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The Case for Early Care & Education in Rural Pennsylvania: A Comprehensive Report

byCharles HollowayonApril 25, 2023

Three powerhouse Pennsylvania advocacy organizations, Trying Together, Start Strong PA, and Pre-K for PA, recently joined forces to shed light on the significant challenges faced by families and educators in rural communities of the Keystone state. In their eye-opening report, “A Snapshot of the Rural Early Care and Education Landscape: Examining data from 13 counties in Pennsylvania,” the organizations explore the multifaceted difficulties these communities encounter in accessing quality early care and education.

Attempting to bridge the gap between rural and urban areas, these organizations share a united vision: every child deserves quality care and education. Trying Together seeks to support high-quality care by providing advocacy and resources for caregivers and children, while Start Strong PA aims at making quality education affordable for children under three. Pre-K for PA, meanwhile, is focused on making high-quality pre-kindergarten education accessible to all 3- and 4-year-olds in Pennsylvania.

The report centers on 13 rural counties in Pennsylvania, characterized by fewer than 291 people per square mile, and thus bearing the brunt of unique challenges. It highlights that many rural communities, despite a higher proportion of working parents and longer commutes, have limited access to quality care and education services. Factors like fewer high-quality options, geographical constraints, higher teacher turnover, a dearth of qualified individuals in the region, and lower family incomes compound this struggle.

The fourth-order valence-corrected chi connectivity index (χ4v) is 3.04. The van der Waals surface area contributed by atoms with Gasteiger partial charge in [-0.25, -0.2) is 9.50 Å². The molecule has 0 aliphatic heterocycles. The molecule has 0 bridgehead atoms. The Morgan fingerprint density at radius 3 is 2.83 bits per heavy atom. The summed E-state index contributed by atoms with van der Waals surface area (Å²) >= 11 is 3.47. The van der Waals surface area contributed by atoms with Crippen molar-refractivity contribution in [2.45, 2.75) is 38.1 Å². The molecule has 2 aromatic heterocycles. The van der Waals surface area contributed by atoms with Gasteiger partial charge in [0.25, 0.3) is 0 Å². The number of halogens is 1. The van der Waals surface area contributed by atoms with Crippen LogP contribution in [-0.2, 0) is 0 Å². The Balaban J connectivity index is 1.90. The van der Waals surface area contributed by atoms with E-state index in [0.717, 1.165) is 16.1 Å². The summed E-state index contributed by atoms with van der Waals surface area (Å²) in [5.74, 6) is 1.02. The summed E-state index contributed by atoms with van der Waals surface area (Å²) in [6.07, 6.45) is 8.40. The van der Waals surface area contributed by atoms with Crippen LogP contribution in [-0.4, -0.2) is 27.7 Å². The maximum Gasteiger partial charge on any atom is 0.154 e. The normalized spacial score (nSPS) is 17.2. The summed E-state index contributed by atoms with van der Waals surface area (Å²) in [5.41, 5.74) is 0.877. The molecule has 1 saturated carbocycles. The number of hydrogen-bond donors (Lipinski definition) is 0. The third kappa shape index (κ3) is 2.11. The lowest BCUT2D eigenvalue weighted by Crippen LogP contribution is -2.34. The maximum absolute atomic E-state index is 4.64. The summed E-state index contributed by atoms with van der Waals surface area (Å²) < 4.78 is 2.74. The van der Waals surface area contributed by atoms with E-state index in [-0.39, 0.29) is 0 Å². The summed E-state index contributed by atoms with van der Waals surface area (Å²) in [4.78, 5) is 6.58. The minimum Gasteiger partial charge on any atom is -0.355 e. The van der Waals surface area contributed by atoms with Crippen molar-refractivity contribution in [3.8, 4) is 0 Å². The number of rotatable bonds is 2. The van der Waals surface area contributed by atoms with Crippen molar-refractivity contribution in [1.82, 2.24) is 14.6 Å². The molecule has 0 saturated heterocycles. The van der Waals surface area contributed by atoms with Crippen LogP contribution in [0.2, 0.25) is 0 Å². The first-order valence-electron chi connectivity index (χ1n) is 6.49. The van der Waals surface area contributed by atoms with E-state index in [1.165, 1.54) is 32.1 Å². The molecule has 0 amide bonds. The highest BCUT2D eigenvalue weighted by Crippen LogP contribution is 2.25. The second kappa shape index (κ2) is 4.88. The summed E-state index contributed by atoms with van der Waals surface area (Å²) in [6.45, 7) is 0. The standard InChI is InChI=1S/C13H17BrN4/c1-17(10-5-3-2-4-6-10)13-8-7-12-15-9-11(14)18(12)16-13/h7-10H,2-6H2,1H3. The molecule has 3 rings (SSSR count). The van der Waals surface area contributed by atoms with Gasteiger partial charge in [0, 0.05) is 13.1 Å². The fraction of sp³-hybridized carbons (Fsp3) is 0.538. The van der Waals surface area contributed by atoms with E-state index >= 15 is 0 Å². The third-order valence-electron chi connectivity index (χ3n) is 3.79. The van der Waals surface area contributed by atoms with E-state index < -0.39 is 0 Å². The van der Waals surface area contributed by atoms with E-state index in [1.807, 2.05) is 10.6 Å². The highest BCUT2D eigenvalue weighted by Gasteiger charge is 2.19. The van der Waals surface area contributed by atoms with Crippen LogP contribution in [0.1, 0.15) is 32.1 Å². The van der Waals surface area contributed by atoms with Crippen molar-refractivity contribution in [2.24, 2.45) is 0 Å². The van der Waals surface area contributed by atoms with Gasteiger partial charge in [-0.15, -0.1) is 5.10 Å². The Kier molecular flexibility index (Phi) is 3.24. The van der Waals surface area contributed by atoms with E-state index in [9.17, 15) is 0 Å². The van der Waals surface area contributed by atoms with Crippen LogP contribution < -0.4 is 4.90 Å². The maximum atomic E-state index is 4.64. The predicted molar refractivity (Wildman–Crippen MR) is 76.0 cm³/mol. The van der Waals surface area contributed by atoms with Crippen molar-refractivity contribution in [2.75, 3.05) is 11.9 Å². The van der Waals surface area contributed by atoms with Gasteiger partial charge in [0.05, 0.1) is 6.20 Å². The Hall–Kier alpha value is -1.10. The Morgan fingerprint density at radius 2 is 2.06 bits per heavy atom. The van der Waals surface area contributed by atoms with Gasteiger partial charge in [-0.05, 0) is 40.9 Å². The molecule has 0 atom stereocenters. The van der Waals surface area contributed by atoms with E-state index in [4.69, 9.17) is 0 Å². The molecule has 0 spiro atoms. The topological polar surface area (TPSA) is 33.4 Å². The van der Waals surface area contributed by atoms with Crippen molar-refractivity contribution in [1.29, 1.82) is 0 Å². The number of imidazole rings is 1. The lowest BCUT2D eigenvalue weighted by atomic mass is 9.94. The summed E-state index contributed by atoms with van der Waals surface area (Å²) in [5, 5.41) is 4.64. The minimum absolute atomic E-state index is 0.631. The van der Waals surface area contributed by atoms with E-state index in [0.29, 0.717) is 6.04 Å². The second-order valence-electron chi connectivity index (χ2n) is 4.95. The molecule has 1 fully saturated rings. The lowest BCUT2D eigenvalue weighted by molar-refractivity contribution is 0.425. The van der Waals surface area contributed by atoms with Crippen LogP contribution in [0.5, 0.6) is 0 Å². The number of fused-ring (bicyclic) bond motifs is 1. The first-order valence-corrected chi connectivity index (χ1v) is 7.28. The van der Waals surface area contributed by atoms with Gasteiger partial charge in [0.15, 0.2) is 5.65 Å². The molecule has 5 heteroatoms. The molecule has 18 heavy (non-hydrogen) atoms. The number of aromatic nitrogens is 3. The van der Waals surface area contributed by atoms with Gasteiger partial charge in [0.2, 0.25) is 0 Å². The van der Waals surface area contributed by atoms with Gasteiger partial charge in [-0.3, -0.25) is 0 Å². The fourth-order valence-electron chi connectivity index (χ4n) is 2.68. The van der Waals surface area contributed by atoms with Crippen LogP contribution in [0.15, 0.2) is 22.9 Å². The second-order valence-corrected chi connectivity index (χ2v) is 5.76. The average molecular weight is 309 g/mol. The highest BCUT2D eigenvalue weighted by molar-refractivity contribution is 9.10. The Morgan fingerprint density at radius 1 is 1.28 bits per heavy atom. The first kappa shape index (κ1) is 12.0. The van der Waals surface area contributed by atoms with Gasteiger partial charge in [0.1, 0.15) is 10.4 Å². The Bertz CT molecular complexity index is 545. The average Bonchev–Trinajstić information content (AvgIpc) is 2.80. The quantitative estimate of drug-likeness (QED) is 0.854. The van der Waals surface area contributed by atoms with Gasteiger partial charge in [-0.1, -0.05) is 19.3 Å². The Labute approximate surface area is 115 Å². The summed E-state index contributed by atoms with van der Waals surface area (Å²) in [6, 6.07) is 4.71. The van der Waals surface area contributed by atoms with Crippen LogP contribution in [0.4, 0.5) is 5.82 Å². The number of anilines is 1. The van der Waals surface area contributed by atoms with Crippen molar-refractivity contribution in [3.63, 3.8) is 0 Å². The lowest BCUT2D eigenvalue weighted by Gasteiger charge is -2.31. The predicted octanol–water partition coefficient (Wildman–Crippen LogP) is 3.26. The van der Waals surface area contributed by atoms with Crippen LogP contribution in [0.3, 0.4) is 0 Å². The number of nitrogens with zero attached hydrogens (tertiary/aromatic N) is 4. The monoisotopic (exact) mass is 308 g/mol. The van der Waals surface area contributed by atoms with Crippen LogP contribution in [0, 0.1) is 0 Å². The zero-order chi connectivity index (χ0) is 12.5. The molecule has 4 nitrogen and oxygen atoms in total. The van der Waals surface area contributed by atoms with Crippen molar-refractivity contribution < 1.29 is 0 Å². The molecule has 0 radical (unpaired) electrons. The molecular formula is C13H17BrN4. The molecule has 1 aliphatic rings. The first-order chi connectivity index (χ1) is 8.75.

Notably, the number of subsidy-eligible children needing care surpasses the licensed capacity in all counties reviewed except for one. The lack of child care providers and the scarcity of services during evening, overnight, or weekend hours further exacerbate this situation. Public funding for childcare and pre-k is insufficient to cover the demand, especially for infants and toddlers. Adding to this, the declining teacher workforce and counties' low median annual earnings ($26,000 and below), makes the rural scenario all the more grim.

Taking these findings into account, the advocacy organizations propose several recommendations. These include substantial investments in early childhood educator wages, comprehensive research on rural child care needs, support for home-based care providers, an increase in infant and toddler contracted slots, an alternative cost methodology for setting subsidy rates, and augmentation of early intervention, mental health, and behavioral health resources.

The report paints a stark picture of the rural early care and education landscape in Pennsylvania, yet, it also delivers a potent rallying cry for policymakers, education advocates, and communities at large to take urgent action. To provide every child, regardless of their geographical location, an equal shot at quality education, the report underscores that investing in early childhood care and education should not be an afterthought, but a statewide priority.

View the full report here.

This solution has been incredibly important to the business of child care as providers require assistance to survive through these challenging business times.

Peter Sloan, Director of AdministrationTrying Together

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